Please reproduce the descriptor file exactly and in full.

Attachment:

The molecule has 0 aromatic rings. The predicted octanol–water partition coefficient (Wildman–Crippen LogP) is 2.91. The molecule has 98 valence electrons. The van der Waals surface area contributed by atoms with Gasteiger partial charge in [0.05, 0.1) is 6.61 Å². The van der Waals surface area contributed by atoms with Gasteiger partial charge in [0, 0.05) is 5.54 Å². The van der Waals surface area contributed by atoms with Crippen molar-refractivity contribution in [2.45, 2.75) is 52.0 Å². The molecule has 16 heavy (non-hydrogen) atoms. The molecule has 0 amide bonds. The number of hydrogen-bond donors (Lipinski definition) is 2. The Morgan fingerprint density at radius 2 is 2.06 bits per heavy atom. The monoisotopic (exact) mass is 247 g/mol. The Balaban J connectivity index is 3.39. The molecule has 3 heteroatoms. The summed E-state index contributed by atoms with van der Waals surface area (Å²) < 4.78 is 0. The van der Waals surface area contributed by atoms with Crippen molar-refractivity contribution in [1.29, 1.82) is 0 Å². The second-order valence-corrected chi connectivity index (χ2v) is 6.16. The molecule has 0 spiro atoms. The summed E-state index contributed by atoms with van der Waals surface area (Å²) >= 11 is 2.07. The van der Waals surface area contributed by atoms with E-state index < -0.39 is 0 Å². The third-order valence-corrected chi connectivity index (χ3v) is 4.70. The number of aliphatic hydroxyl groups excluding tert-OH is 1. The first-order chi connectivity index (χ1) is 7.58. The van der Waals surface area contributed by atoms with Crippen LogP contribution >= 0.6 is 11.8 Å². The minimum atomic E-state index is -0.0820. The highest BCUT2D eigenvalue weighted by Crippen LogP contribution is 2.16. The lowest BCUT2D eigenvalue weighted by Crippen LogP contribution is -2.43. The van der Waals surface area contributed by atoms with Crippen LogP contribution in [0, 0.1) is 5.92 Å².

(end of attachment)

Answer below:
The molecule has 0 aromatic rings. The predicted octanol–water partition coefficient (Wildman–Crippen LogP) is 2.91. The molecule has 98 valence electrons. The van der Waals surface area contributed by atoms with Gasteiger partial charge in [0.05, 0.1) is 6.61 Å². The van der Waals surface area contributed by atoms with Gasteiger partial charge in [0, 0.05) is 5.54 Å². The van der Waals surface area contributed by atoms with Crippen molar-refractivity contribution in [2.45, 2.75) is 52.0 Å². The molecule has 16 heavy (non-hydrogen) atoms. The molecule has 0 amide bonds. The number of hydrogen-bond donors (Lipinski definition) is 2. The Morgan fingerprint density at radius 2 is 2.06 bits per heavy atom. The monoisotopic (exact) mass is 247 g/mol. The Balaban J connectivity index is 3.39. The molecule has 3 heteroatoms. The summed E-state index contributed by atoms with van der Waals surface area (Å²) < 4.78 is 0. The van der Waals surface area contributed by atoms with Crippen molar-refractivity contribution in [1.29, 1.82) is 0 Å². The second-order valence-corrected chi connectivity index (χ2v) is 6.16. The molecule has 0 spiro atoms. The summed E-state index contributed by atoms with van der Waals surface area (Å²) >= 11 is 2.07. The van der Waals surface area contributed by atoms with E-state index < -0.39 is 0 Å². The third-order valence-corrected chi connectivity index (χ3v) is 4.70. The number of aliphatic hydroxyl groups excluding tert-OH is 1. The first-order chi connectivity index (χ1) is 7.58. The van der Waals surface area contributed by atoms with Crippen LogP contribution >= 0.6 is 11.8 Å². The minimum atomic E-state index is -0.0820. The highest BCUT2D eigenvalue weighted by Crippen LogP contribution is 2.16. The lowest BCUT2D eigenvalue weighted by Crippen LogP contribution is -2.43. The van der Waals surface area contributed by atoms with Crippen LogP contribution in [0, 0.1) is 5.92 Å².